United States could withdraw from South Korea trade deal

Posted September 04, 2017

Ben Sasse of Nebraska slammed President Donald Trump's views on trade policy Saturday, following reports the administration is planning to withdraw the United States from its free trade agreement with South Korea. -South Korea free-trade agreement with his advisers following a newspaper report that he's considering terminating the pact.

Chamber officials, in their memo to members, said they "and others in the US business and agriculture community have received multiple reports that the administration is prepared to send a letter to the South Korean government on Tuesday, September 5 - or possibly sooner - indicating its intent to withdraw from the bilateral trade agreement".

For their part, Chamber officials are warning of possible job loses in the agriculture and manufacturing sector if Trump were to withdraw from the pact, as well to damage to the USA reputation when it is trying to rally support in the region to rein in North Korea's nuclear program.

Mr. Trump told reporters Saturday that he and his advisers are considering withdrawing from KORUS imminently. No final decision has been made and Trump could remain in the agreement to see if changes are still possible, the newspaper reported, citing several people close to the process whom it didn't identify. "But we know that the USA has a strong will to revise the deal". That seems to confirm an earlier report by the Washington Post, but USA media also said White House officials are trying to dissuade Trump from scrapping the deal.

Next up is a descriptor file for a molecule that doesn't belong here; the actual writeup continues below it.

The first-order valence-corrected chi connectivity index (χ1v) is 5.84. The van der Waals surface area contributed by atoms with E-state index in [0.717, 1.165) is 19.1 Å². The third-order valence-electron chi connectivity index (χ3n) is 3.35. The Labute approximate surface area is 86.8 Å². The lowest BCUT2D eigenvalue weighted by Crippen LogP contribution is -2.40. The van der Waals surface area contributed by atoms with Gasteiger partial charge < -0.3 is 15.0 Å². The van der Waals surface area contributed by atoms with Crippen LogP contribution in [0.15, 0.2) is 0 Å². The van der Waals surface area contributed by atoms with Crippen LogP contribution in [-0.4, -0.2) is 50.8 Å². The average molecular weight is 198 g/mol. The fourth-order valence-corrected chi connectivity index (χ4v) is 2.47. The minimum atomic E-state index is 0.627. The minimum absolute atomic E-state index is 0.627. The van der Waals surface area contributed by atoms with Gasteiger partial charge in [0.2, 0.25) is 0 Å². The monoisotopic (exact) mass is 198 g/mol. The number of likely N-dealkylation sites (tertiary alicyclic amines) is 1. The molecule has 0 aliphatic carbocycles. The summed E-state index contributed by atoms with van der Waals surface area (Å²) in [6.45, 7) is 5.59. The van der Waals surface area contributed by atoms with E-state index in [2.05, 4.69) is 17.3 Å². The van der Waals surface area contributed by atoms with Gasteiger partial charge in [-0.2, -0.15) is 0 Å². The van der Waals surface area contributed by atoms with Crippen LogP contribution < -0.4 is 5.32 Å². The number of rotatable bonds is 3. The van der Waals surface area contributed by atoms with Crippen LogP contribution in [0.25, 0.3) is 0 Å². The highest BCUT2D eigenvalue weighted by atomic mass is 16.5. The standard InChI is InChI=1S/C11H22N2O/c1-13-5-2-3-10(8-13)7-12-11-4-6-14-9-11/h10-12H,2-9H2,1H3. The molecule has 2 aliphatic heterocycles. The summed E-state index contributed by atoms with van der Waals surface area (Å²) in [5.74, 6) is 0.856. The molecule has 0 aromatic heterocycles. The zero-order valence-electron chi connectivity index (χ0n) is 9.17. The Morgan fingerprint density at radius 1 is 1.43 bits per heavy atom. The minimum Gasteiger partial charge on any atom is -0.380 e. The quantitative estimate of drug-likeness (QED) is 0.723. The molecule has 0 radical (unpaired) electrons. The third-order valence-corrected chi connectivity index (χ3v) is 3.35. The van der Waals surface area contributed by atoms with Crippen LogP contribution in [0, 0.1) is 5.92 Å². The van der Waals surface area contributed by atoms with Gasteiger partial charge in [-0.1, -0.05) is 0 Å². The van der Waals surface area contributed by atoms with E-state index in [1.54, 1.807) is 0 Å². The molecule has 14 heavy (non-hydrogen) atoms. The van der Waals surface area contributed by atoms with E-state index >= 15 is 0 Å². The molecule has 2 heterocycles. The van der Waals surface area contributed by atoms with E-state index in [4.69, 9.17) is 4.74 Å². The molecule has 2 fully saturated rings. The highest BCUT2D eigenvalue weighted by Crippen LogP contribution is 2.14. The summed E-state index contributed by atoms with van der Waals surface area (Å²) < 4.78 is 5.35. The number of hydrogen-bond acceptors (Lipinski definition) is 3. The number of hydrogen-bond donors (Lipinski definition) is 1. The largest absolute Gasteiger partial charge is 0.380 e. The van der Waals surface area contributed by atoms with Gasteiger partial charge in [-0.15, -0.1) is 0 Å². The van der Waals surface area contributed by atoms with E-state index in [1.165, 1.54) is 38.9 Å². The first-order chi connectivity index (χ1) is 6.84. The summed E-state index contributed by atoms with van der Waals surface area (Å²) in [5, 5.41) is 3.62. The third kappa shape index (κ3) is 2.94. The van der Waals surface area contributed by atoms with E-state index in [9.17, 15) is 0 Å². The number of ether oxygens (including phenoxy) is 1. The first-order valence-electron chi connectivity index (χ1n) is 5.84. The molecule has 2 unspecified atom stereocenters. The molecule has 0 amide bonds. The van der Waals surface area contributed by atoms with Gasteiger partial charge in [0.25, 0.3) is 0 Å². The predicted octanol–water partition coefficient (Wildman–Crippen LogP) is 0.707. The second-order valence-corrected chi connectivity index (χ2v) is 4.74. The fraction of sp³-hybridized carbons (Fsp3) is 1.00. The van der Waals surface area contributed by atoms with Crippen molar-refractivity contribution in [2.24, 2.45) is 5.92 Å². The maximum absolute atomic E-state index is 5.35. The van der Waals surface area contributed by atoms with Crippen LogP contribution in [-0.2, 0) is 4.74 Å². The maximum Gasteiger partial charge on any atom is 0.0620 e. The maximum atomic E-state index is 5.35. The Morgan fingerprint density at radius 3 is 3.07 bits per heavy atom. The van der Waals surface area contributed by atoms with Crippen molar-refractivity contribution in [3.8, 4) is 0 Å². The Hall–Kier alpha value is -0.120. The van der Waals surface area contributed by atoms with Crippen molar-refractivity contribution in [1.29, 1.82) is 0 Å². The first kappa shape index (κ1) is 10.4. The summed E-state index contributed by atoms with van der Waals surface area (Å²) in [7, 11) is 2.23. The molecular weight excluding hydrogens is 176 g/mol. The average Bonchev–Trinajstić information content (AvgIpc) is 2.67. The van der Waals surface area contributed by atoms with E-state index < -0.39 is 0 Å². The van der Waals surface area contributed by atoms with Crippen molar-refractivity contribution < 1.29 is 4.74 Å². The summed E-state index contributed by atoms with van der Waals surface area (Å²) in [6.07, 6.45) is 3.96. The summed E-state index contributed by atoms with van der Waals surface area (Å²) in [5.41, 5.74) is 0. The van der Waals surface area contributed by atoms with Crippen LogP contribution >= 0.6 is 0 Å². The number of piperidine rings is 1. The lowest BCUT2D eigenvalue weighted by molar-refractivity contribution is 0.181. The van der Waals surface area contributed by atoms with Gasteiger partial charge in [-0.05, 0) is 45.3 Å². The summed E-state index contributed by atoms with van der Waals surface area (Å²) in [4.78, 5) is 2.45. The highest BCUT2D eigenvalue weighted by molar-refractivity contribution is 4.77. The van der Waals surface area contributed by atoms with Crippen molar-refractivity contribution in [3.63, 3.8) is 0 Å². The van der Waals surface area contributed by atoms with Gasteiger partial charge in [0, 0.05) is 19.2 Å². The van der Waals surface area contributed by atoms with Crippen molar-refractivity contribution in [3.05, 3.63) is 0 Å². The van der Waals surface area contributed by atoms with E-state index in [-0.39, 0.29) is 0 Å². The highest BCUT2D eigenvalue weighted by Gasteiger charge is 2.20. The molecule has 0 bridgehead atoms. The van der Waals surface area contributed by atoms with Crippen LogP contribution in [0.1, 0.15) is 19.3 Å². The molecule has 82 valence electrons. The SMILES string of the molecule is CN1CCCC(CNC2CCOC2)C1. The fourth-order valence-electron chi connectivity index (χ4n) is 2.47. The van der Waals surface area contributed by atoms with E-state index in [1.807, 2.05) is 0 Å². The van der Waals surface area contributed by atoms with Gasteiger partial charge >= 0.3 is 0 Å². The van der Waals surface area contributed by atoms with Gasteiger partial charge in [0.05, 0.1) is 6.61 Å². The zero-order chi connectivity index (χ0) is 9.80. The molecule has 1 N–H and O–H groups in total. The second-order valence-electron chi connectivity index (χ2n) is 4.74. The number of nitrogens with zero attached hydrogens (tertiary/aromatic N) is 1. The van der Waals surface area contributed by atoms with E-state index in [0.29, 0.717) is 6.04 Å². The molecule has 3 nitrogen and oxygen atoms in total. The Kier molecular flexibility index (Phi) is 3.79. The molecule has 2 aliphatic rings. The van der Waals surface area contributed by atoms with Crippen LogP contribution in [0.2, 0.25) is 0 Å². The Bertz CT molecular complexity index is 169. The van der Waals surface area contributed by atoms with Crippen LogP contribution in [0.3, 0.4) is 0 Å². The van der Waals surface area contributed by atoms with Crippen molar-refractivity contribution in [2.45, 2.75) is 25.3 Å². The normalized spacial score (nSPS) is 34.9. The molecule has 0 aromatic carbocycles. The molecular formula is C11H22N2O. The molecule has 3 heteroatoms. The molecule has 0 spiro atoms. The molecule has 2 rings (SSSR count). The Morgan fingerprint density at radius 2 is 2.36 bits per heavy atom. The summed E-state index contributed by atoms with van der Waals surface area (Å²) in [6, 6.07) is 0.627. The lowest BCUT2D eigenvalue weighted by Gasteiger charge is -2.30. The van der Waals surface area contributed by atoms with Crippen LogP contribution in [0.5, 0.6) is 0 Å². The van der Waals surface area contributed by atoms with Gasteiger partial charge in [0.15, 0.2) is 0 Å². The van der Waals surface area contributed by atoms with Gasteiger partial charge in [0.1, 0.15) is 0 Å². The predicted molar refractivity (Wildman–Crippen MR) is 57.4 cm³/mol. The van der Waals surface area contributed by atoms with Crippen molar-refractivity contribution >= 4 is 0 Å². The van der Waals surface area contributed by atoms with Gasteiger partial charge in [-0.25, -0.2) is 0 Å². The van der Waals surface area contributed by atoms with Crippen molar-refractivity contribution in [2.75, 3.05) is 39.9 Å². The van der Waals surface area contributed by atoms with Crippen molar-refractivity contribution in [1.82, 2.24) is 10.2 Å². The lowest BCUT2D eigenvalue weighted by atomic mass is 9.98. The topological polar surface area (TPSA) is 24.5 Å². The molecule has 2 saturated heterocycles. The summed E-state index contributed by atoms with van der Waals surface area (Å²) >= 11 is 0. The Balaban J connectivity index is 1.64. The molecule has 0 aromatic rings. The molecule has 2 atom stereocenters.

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Now Trump seems to have his eyes on another target, on the other side of the demilitarized zone - the Korea-U.S.

The possibility of abandoning the agreement has alarmed economists and some members of the President's party who fear that such a move would force South Korea to block United States manufacturers and farmers from a lucrative market. Korean trade officials maintained that Washington was seeking "modifications" in the terms instead of outright renegotiations.

Trump's push to revise the deal is part of his broader drive to tackle unfair trading practices and cut the trade deficit.

He pulled the USA out of the Trans-Pacific Partnership agreement during his first week in office and his administration is now in talks to rewrite the 23-year-old North American FTA. If true, the move would deal a big blow to the relations between the allies, stoking economic tension at a time of escalated threats from North Korea.

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The National Association of Manufacturers also sent out an e-mail to its members to weigh in on the issue with "senior administration officials" as well as members of congress and governors, citing that a notice of intent to withdraw from the trade deal has been drafted.

"We believe he does not intend to terminate the deal right now", said Cho Sung-hwan, a manager at the Korea Chamber of Commerce and Industry.

"South Korea is finding, as I have told them, that their talk of appeasement with North Korea will not work, they only understand one thing!"

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